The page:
The Origin of Love
Sounds like: The 29-year-old Lebanese-born Brit’s third LP is a return to the sheer pop joy of his 2007 debut, and it’s full of catchy, cutesy confections.
Free association: Coming out did him good. This one’s brimming with pop energy.
For fans of: Scissor Sisters x Freddie Mercury + Robbie Williams, frivolity, sparkles. (Bill Chenevert)
Sounds like: The excellent debut of Caribou’s Dan Snaith is electronic opuses of dance that play with repetition, samples, keys and grooves masterfully.
Free association: Finally! Inspired dance music that uses dubstep as a foil.
For fans of: Daft Punk/Matthew Dear, Hot Chip, 3am Voyeur basement balls. (B.C.)
Sounds like: The California strongholds of moody, mathy indie rock deliver on their fifth and first in five years, and they definitely don’t care about trends.
Free association: The same sound that hooked us a decade ago, and it’s still good.
For fans of: Death Cab x Modest Mouse + Yo La Tengo, simpler times, consistency. (B.C.)
Sounds like: Ms. Norwood’s sixth is titled after her birthday and her friend Whitney Houston’s death, and it’s an adult, R&B, slow-jammed bag of collabs.
Free association: “Put It Down” has got somethin’ that’s not on the rest of the disc.
For fans of: Monica/SWV/Keyshia Cole/Faith Evans/Toni Braxton, survivors. (B.C.)
Sounds like: Punk is back, they exclaim, and you believe it when you hear these Jersey boys rip through 10 new brilliantly-titled tracks of loud, smart rock.
Free association: For those times when humanity never ceases to piss you off.
For fans of: Nirvana x Neutral Milk + Gaslight Anthem, snarling post-punk rage. (B.C.)
Bat For Lashes
The Haunted Man
Sounds like: The ever-arty 32-year-old Pakistani Brit Natasha Khan is a wunderkind of songwriting; on her third, she’s gone darker, simpler and less dancey.
Free association: She’d make a helluva dinner party guest—talented and elegant.
For fans of: Kate Bush, Mirah x Tori Amos, Siouxsie/Bjork/Fiona, dreamfolktronica. (B.C.)
Richard Hammond’s Crash Course
Mondays, 10 p.m., BBC America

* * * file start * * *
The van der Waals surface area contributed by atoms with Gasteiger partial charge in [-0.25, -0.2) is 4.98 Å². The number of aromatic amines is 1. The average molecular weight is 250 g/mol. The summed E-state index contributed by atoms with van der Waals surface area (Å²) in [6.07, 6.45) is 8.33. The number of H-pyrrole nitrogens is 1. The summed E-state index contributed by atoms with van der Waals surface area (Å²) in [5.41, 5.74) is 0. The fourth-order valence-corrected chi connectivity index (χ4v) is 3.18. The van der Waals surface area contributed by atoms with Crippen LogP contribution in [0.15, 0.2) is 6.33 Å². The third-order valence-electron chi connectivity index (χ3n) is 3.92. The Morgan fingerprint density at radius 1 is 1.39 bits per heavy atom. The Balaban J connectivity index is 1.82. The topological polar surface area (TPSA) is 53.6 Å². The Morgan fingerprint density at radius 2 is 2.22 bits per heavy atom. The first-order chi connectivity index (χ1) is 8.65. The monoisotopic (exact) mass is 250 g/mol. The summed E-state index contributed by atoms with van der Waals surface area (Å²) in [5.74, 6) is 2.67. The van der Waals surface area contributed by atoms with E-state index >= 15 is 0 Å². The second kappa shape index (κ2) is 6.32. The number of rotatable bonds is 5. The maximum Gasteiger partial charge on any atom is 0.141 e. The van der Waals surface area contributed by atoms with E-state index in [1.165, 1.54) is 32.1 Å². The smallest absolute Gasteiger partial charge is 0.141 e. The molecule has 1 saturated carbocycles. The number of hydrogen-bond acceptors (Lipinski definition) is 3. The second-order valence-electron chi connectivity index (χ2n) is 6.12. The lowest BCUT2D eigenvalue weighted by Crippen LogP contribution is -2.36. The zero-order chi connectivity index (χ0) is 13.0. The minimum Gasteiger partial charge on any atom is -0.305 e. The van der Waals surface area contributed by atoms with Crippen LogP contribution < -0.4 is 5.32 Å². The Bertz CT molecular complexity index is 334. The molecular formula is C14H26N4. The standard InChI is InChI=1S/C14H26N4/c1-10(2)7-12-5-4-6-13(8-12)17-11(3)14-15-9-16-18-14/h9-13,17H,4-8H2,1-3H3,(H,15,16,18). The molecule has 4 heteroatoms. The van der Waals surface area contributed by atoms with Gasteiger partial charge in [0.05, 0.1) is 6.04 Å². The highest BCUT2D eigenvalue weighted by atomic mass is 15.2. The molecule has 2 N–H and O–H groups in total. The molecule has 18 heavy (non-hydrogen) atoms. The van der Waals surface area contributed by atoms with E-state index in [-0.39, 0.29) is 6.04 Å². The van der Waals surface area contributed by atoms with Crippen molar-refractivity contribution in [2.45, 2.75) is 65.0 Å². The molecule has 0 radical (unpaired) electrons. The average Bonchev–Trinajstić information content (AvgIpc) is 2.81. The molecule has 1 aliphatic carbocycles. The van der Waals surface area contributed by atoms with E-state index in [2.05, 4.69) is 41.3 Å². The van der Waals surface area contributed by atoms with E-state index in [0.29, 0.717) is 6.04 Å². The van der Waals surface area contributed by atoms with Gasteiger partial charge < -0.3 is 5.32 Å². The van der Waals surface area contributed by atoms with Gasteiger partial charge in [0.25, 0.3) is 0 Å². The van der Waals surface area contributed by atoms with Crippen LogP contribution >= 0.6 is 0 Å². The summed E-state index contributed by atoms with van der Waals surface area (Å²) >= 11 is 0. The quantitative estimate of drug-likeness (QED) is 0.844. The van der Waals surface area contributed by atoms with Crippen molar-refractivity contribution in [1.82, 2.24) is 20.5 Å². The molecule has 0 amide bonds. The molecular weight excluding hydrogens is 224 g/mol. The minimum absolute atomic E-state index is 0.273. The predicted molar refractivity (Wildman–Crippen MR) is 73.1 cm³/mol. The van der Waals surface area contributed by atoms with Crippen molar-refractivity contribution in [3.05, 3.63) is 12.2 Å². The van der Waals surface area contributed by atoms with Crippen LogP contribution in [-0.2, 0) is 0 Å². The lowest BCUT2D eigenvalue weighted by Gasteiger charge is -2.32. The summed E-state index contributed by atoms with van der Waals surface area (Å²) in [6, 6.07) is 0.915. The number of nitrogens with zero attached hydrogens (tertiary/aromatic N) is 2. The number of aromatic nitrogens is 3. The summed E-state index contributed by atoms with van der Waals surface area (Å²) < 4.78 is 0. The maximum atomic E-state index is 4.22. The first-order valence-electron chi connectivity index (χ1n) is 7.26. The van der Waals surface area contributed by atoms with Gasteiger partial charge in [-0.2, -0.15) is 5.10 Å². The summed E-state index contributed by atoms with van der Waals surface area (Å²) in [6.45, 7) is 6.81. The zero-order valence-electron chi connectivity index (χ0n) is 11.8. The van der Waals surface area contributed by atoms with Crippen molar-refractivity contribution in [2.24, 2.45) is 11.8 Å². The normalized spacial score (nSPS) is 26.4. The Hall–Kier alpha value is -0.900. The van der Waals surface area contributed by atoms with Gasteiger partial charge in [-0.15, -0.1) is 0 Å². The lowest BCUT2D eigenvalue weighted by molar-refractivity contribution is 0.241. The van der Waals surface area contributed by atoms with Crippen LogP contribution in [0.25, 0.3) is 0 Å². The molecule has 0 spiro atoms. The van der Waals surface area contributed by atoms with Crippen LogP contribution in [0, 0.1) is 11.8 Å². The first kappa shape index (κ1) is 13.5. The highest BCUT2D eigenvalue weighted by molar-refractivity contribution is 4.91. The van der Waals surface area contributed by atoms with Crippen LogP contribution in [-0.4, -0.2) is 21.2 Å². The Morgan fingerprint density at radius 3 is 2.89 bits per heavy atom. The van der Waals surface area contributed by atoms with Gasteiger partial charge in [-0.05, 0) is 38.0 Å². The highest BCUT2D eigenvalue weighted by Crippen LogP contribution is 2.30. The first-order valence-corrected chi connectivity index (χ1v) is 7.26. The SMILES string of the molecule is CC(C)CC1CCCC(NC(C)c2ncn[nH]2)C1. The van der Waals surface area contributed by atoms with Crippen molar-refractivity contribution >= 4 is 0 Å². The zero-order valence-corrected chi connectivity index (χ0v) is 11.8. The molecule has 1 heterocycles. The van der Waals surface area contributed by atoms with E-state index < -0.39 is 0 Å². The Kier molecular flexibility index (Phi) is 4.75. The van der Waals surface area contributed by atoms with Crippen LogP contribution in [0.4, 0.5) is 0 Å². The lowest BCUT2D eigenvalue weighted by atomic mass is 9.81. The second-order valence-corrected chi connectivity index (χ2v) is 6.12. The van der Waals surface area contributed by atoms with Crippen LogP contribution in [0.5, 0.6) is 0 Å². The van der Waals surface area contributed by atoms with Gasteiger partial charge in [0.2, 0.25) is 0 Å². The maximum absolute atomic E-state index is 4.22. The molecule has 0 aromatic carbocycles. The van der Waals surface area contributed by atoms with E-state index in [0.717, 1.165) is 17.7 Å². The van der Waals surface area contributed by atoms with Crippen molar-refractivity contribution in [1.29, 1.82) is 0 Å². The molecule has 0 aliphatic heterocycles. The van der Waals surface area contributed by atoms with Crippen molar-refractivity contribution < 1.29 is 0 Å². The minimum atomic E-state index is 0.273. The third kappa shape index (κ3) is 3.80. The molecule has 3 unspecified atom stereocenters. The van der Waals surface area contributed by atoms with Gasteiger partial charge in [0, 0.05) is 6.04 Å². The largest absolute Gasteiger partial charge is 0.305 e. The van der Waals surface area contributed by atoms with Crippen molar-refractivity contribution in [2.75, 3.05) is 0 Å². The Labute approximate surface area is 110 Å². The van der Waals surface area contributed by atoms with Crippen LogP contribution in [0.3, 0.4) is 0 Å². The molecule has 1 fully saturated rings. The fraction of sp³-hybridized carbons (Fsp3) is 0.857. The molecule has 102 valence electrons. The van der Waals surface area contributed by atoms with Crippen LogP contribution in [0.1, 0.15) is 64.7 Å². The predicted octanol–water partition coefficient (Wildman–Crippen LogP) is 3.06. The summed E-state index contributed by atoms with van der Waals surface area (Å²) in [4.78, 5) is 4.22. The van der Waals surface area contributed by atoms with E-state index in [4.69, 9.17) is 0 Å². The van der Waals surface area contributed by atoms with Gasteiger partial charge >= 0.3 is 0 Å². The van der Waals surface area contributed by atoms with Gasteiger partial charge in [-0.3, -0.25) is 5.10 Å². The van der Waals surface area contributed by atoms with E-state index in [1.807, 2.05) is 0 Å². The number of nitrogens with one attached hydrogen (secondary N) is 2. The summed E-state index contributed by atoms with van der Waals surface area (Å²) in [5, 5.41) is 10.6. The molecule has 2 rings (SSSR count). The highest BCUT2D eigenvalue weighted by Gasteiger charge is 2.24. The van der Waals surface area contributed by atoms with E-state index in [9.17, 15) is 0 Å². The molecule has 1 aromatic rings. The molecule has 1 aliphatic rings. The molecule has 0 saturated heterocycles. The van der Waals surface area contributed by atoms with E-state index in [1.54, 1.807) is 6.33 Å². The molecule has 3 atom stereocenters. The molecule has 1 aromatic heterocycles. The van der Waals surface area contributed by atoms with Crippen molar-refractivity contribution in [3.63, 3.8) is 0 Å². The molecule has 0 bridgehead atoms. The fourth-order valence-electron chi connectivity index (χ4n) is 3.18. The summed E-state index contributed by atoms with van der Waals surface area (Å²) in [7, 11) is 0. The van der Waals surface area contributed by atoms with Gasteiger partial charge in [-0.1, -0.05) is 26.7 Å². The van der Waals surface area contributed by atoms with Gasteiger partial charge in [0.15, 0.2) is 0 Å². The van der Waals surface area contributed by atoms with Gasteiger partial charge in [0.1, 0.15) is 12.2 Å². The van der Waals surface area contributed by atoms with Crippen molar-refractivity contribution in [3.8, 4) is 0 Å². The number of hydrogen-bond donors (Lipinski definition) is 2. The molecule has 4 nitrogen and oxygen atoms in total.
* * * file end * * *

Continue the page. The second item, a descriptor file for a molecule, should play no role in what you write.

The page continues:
Captive audience: Anglophiles, Top Gear heads, people who love watching celebrities do crazy, life-threatening shit.
Moment of truth: Brit TV presenter/Top Gear co-host Richard Hammond returns to America for another season of his Dirty Jobs-esque reality show. After spending last season going around the country and working on heavy machinery, the second season has him taking on some adrenaline-pumping stateside occupations, including working at a Harlem barbershop. Since the amusing first episode had him taking on duties as a stuntman—jumping off bridges, being set on fire, etc.—we can only assume this chap will get into more dangerously sticky situations as the season progresses.
Emmy or phlegmmy: Emmy. (Craig D. Lindsey)
RuPaul’s Drag Race All-Stars
Mondays, 9 p.m. Logo
Captive audience: Drag queens, ladies who look and act like drag queens, fans of general cattiness.
Moment of truth: Are you ready for a bunch of dudes who wear loud-ass ladies’ clothing and call each other “bitch” all the time? Well, that’s what you’re gonna get as the cross-dressing, reality-show contest returns. This time around, 12 beloved contestants from the previous four seasons—yes, Latrice Royale is back!—return to compete and vamp/camp it up, while host RuPaul continually steps in and out of drag, serving up one groan-worthy, double entendre after another. Man, this is so damn good! Laughs galore, for days.
Emmy or phlegmmy: Emmy, bitches. (C.D.L.)
Friday, 8 p.m., NBC
Captive audience: Munsters fans, supernatural-TV watchers, those people who actually went to the theater and saw Dark Shadows.
Moment of truth: After making a big deal out of reviving The Munsters for the 21st century, NBC is seeing if audiences will take a liking to the pilot, which is now airing as a “Halloween special” in the hopes that it’ll possibly become a series. Judging by the uneven, more creepy than campy hour, it’s hard to tell if folks will dig this version, which has Jerry O’Connell and Portia de Rossi as a straight-out-of-a-fashion-spread Herman and Lily, a hammy-as-hell Eddie Izzard as a ravenous, bloodthirsty Grandpa and Brit actress Charity Wakefield as the cute niece who’s spookier than all of them.
Emmy or phlegmmy: Phlegmmy. (C.D.L.)
Mort Drucker: Five Decades of His Finest Works
Foreword by Michael J. Fox (Running Press)
In summary: A compendium of the great MAD magazine cartoonist’s movie and TV parodies from the ‘50s through the ‘90s: “James Bomb,” “American Confetti,” “Raving Bully,” “Family Tides,” etc., brought to us by Philly-based publisher Running Press.
Akin to: What illustrated storyboards of Hollywood’s biggest movies would have looked like if they’d all been scripted by Weird Al.
Author fun fact: In an introductory Q&A, Drucker confirms that his parodies were frequently written before he or any of the MAD editorial team had the opportunity to actually watch the movies being mocked. (Stephen H. Segal)
Floetry’s Philadelphia story